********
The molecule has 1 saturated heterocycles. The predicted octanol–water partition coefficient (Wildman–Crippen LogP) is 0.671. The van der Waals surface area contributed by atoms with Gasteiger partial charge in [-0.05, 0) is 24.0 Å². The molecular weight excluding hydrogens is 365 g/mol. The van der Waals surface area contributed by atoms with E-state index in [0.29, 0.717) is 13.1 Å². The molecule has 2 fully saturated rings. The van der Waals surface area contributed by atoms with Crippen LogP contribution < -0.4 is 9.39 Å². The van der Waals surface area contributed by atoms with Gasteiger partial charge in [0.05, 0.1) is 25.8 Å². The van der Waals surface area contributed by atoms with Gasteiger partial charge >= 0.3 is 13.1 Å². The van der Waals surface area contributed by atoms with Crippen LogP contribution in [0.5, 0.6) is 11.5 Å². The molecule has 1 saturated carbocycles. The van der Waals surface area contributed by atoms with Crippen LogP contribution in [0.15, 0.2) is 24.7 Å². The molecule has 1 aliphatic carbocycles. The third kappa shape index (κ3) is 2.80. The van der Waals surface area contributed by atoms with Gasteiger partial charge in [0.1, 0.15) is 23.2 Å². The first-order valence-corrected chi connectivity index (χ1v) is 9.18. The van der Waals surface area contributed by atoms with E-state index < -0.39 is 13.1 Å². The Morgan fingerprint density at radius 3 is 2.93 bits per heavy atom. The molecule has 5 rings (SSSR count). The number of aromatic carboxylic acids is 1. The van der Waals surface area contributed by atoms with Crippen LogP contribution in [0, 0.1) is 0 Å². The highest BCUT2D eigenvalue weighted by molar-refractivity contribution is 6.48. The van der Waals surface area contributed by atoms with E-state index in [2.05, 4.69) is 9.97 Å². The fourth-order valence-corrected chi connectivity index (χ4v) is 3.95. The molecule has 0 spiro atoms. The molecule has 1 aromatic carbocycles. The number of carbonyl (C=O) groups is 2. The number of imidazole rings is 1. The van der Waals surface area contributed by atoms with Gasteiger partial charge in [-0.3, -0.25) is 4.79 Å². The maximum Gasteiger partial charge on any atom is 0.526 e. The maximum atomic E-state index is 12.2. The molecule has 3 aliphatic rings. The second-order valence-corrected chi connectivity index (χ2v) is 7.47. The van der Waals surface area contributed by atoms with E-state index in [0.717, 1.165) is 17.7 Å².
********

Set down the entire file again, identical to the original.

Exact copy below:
The molecule has 1 saturated heterocycles. The predicted octanol–water partition coefficient (Wildman–Crippen LogP) is 0.671. The van der Waals surface area contributed by atoms with Gasteiger partial charge in [-0.05, 0) is 24.0 Å². The molecular weight excluding hydrogens is 365 g/mol. The van der Waals surface area contributed by atoms with E-state index in [0.29, 0.717) is 13.1 Å². The molecule has 2 fully saturated rings. The van der Waals surface area contributed by atoms with Crippen LogP contribution < -0.4 is 9.39 Å². The van der Waals surface area contributed by atoms with Gasteiger partial charge in [0.05, 0.1) is 25.8 Å². The van der Waals surface area contributed by atoms with Gasteiger partial charge >= 0.3 is 13.1 Å². The van der Waals surface area contributed by atoms with Crippen LogP contribution in [0.5, 0.6) is 11.5 Å². The molecule has 1 saturated carbocycles. The van der Waals surface area contributed by atoms with Crippen LogP contribution in [0.15, 0.2) is 24.7 Å². The molecule has 1 aliphatic carbocycles. The third kappa shape index (κ3) is 2.80. The van der Waals surface area contributed by atoms with Gasteiger partial charge in [0.1, 0.15) is 23.2 Å². The first-order valence-corrected chi connectivity index (χ1v) is 9.18. The van der Waals surface area contributed by atoms with E-state index < -0.39 is 13.1 Å². The Morgan fingerprint density at radius 3 is 2.93 bits per heavy atom. The molecule has 5 rings (SSSR count). The number of aromatic carboxylic acids is 1. The van der Waals surface area contributed by atoms with Crippen LogP contribution in [0, 0.1) is 0 Å². The highest BCUT2D eigenvalue weighted by molar-refractivity contribution is 6.48. The van der Waals surface area contributed by atoms with E-state index in [2.05, 4.69) is 9.97 Å². The fourth-order valence-corrected chi connectivity index (χ4v) is 3.95. The molecule has 0 spiro atoms. The molecule has 1 aromatic carbocycles. The number of carbonyl (C=O) groups is 2. The number of imidazole rings is 1. The van der Waals surface area contributed by atoms with Gasteiger partial charge in [-0.3, -0.25) is 4.79 Å². The maximum Gasteiger partial charge on any atom is 0.526 e. The maximum atomic E-state index is 12.2. The molecule has 3 aliphatic rings. The second-order valence-corrected chi connectivity index (χ2v) is 7.47. The van der Waals surface area contributed by atoms with E-state index in [0.717, 1.165) is 17.7 Å².